As to the substitution of Sergeant Van Orden, plaintiff demonstrated that she made a diligent inquiry to identify the names of the officers involved before commencing this action (see CPLR 1024; Goldberg v Boatmax://, Inc., 41 AD3d 255 [2007]). She served the unidentified officers by an alternative means of service authorized by the court pursuant to CPLR 308(5) (see Harkness v Doe, 261 AD2d 846 [1999]). Thus, she should have been permitted to substitute Van Orden as a defendant. We reject defendants' position that plaintiff waited too long to move to substitute Van Orden; the substitution was "deemed" effective when plaintiff learned of Van Orden's identity (CPLR § 1024; see Woodburn Ct. Assoc. I v Wingate Mgt. Co., 243 AD2d 1043,  1045 [1997]).

Elias v City of New York, 2011 NY Slip Op 06330 (1st Dept., 2011)

In a June 9, 2010 order, the court directed the City "to respond to [plaintiff's] discovery notice dated 1/15/10 for the location of west side of Riverside Dr at Tiemann PL north to St Clair and south to W 122nd." On or about July 12, 2010, the City responded to the court's June 9, 2010 order. An appended DOT form letter dated July 6, 2010 again advised that a search regarding "Riverside Drive and Tiemann Place, Manhattan" "produced no records" for the two years prior to and including the day of the accident.

In August 2010, plaintiff again moved for an order striking the City's answer on the ground that the City had willfully failed to comply with numerous discovery orders. In opposition, the City, emphasizing the drastic nature of the relief sought, argued that its conduct was not "willful and contumacious" and that when such a showing has not been made, an appropriate sanction for dilatory conduct is to permit a defaulting party "one final opportunity to comply." Further, the City contended that, in its submissions dated July 12, 2010 and May 11, 2010, it had fully complied with the court's June 9, 2010 order and adequately responded to plaintiff's January 15, 2010 supplemental discovery notice.

In an order dated October 13, 2010, the court denied nine of plaintiff's demands, three of them on the ground that "City represents documents have been produced." But the court ordered the City to produce, within thirty days, "written complaints, and/or prior written notices, repair orders, [and] cut forms, for the sidewalk on the west side of Riverside Drive, at its intersection with Tiemann Place, for 2 years prior to the date of accident" and to provide an "affidavit if no documents exist" within 45 days. Finally, the court stated that "[f]ailure to comply with this order will result in the striking of the City's answer (emphasis in original)."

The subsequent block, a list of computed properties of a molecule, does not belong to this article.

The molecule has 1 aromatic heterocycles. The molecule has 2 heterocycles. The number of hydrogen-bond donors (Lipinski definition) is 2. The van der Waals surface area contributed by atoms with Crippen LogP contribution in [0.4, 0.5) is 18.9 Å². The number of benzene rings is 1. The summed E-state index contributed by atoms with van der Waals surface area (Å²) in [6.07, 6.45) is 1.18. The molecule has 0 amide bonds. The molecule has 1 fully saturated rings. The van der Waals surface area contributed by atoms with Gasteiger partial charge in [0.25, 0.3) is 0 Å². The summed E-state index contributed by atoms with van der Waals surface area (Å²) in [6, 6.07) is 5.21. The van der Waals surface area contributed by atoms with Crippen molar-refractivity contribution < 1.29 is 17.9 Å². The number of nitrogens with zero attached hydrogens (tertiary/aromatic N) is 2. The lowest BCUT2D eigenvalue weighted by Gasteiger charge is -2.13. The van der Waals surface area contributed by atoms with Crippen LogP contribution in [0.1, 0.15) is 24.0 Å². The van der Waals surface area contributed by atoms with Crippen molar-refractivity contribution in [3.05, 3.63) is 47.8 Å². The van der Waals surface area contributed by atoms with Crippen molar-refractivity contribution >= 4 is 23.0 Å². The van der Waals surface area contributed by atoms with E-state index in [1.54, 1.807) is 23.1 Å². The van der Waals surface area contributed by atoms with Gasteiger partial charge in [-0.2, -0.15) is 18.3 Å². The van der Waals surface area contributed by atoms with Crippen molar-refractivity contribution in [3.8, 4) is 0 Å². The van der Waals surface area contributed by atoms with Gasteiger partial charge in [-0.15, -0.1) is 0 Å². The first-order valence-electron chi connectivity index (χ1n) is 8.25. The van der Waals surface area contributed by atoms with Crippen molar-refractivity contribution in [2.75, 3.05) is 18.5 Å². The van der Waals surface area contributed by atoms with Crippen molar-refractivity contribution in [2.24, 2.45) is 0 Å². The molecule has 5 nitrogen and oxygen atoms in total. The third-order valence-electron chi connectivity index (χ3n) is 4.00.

In sum, although over three years had passed since plaintiff had first sought this discovery which is central to the prosecution of his action, and despite the nine court orders directing defendant to comply with outstanding discovery, the motion court acceded to defendant's request  to be given one more opportunity to provide the discovery. Defendant has offered no excuse for its failure to produce the documents. Apparently, the imposition by this Court of a significant sanction was not sufficient to deter defendant from continuing its cavalier noncompliance with court-ordered discovery. In our view, the history of defendant's untimely, unresponsive and lax approach to complying with the court's previous orders warrants the striking of defendant's answer (see Byam v City of New York, 68 AD3d 798 [2009]).

Wright v Mount Vernon Hosp., 2011 NY Slip Op 07417 (2nd Dept., 2011)

As a sanction against a party who "refuses to obey an order for disclosure or willfully fails to disclose information which the court finds ought to have been disclosed," a court may issue an order, inter alia, "prohibiting the disobedient party . . . from producing in evidence designated things or items of testimony," or "striking out pleadings" (CPLR 3126[2], [3]). Here, the plaintiff's willful and contumacious conduct can be inferred from the plaintiff's repeated failure to comply with orders directing that her deposition be commenced or completed by a date certain, the plaintiff's adjournments of her deposition, and the inadequate excuses offered to explain her noncompliance (see Commisso v Orshan, 85 AD3d 845; Rawlings v Gillert, 78 AD3d 806, 807; Caccioppoli v Long Is. Jewish Med. Ctr., 271 AD2d 565, 566). Although the plaintiff's conduct was willful and contumacious, contrary to the contention of the defendant Mount Vernon Hospital, under the  circumstances of this case, the sanction of striking the complaint would have been too harsh. Accordingly, the Supreme Court providently exercised its discretion in granting its motion pursuant to CPLR 3126 to the extent of precluding the plaintiff from testifying at trial.

The Supreme Court properly denied that branch of the plaintiff's motion which was for leave to renew. The additional facts submitted upon renewal were personally known to the plaintiff when the original motion was made, and she did not proffer a reasonable excuse for her failure to present those facts at that time (see Saunds v Estate of Johnson, 29 AD3d 670, 671; Caramoor Capital Group v Blauner, 302 AD2d 550; Caffee v Arnold, 104 AD2d 352).

 Kasoff v KVL Audio Visual Servs., Inc., 2011 NY Slip Op 06651 (1st Dept., 2011)

Plaintiff's motion to strike should have been granted to the extent of prohibiting defendants from offering evidence in support of the contention that plaintiff was fully paid the Miscellaneous commission of $47,731.47, and awarding plaintiff that amount. The record establishes that defendants' counsel actively interfered with discovery by intercepting documents under subpoena to a third party. Defendants also admittedly altered a commission report pertaining to the Miscellaneous account and produced it in the course of discovery as if it were the original business record. These acts, together, evidence a sanctionable pattern of behavior (see 317 W. 87 Assoc. v Dannenberg, 159 AD2d 245, 245-246 [1990]; see also Garnett v Hudson Rent A Car, 258 AD2d 559 [1999]) requiring preclusion.

Facey v Silver Express Cab Corp., 2011 NY Slip Op 06549 (2nd Dept., 2011)